A Phase II clinical trial funded by Cancer Research UK (CRUK) is exploring whether combination therapy with the immunosuppressive 6-MP (6-mercaptopurine, Purinethol) may offer a new option for women with advanced breast or ovarian cancer caused by faulty BRCA1 or BRCA2 genes.
Specifically, the combination of 6-MP and another chemotherapy treatment, methotrexate, could help women with BRCA-deficient cancers who are resistant either to platinum-based chemotherapy drugs such as cisplatin or to the newer PARP inhibitors.
Cell-based laboratory studies have suggested that the thiopurine class of drugs, which includes 6-MP, is effective at killing BRCA-deficient cancer cells even after they have developed resistance to treatments such as PARP inhibitors and cisplatin, CRUK says.
Launched at the University of Oxford’s Experimental Cancer Medicine Centre (ECMC), the new study aims to recruit 65 patients at 10 centres around the UK. All of these patients will have advanced breast or ovarian cancer and will be known carriers of either BRCA1 or BRCA2 gene mutations.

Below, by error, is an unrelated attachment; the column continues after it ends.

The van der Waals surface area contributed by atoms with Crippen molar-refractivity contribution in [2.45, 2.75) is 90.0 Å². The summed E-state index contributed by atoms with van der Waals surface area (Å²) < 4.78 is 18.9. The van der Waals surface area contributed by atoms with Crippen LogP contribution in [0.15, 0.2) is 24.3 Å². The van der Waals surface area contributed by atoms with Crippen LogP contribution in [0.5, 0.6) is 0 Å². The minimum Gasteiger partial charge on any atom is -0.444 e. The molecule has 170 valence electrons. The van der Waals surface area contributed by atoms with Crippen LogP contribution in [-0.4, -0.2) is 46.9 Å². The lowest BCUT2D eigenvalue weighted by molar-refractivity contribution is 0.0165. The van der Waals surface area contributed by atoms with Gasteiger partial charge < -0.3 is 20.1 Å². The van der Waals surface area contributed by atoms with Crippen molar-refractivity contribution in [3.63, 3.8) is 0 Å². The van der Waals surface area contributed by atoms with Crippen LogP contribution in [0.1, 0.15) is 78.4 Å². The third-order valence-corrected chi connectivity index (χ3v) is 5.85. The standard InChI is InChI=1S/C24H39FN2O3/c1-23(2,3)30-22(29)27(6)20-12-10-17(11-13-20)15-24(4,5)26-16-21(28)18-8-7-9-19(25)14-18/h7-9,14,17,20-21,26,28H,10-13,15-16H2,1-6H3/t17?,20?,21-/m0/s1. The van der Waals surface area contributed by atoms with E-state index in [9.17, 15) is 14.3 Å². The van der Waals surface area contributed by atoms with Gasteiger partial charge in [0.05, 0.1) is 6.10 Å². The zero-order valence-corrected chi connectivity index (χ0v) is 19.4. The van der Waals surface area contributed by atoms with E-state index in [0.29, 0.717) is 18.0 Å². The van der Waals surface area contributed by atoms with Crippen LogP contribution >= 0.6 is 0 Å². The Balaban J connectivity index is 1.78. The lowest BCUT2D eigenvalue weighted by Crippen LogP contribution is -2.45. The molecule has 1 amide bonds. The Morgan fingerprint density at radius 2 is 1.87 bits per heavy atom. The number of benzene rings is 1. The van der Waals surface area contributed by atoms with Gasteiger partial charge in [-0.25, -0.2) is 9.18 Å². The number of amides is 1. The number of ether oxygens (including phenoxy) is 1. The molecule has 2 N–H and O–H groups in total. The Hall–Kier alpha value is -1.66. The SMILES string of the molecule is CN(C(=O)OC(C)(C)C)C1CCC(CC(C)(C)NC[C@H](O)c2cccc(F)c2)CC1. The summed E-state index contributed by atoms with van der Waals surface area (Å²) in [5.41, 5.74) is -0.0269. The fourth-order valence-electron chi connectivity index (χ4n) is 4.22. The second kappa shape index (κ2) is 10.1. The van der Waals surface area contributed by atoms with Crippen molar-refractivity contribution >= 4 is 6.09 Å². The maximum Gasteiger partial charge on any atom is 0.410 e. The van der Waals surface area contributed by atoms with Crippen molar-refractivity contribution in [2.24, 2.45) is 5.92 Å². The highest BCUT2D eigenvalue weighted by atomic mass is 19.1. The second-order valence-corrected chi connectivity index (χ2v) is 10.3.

The Phase II trial will be co-ordinated by researchers at the ECMC and funded by Cancer Research UK and the Oxford Biomedical Research Centre.
6-MP is normally used to treat acute lymphocytic leukaemia, although it may also be prescribed for other conditions such as Crohn’s disease or ulcerative colitis.
According to CRUK, around one in every 800 women in the UK carries a faulty BRCA1 gene and one in 500 has a faulty BRCA2 gene. Mutations in these genes are thought to account for about 2-5% of all breast cancer cases.
Women with the BRCA1 and BRCA2 mutation have a 45-65% chance of developing breast cancer and a 20-45% chance of developing ovarian cancer by the age of 70 years, CRUK adds.
“This study helps demonstrate the value of being able to pool subsets of patients who share specific rare faults in their tumour from a UK-wide network of Experimental Cancer Medicine Centres,” commented Dr Sally Burtles, Cancer Research UK’s director of the ECMC Network.
“This will be crucial as we move towards a new era of personalised medicine with treatments targeted according to the individual biological profile of a patient’s cancer,” Dr Burtles said.